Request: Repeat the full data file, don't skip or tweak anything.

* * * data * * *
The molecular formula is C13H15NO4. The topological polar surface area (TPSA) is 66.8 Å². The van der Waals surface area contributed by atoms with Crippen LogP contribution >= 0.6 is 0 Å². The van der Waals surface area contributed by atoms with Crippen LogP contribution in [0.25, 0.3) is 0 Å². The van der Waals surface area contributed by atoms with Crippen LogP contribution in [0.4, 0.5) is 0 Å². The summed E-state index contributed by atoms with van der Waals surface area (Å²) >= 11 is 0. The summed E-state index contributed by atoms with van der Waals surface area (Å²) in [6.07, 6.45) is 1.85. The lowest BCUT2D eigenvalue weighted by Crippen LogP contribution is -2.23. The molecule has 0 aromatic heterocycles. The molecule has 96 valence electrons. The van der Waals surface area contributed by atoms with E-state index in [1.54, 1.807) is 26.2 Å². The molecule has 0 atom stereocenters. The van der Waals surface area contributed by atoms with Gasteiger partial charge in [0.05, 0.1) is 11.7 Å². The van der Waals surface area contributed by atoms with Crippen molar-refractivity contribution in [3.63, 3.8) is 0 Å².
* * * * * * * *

The molecular formula is C13H15NO4. The topological polar surface area (TPSA) is 66.8 Å². The van der Waals surface area contributed by atoms with Crippen LogP contribution >= 0.6 is 0 Å². The van der Waals surface area contributed by atoms with Crippen LogP contribution in [0.25, 0.3) is 0 Å². The van der Waals surface area contributed by atoms with Crippen LogP contribution in [0.4, 0.5) is 0 Å². The summed E-state index contributed by atoms with van der Waals surface area (Å²) >= 11 is 0. The summed E-state index contributed by atoms with van der Waals surface area (Å²) in [6.07, 6.45) is 1.85. The lowest BCUT2D eigenvalue weighted by Crippen LogP contribution is -2.23. The molecule has 0 aromatic heterocycles. The molecule has 96 valence electrons. The van der Waals surface area contributed by atoms with E-state index in [1.54, 1.807) is 26.2 Å². The molecule has 0 atom stereocenters. The van der Waals surface area contributed by atoms with Gasteiger partial charge in [0.05, 0.1) is 11.7 Å². The van der Waals surface area contributed by atoms with Crippen molar-refractivity contribution in [3.63, 3.8) is 0 Å².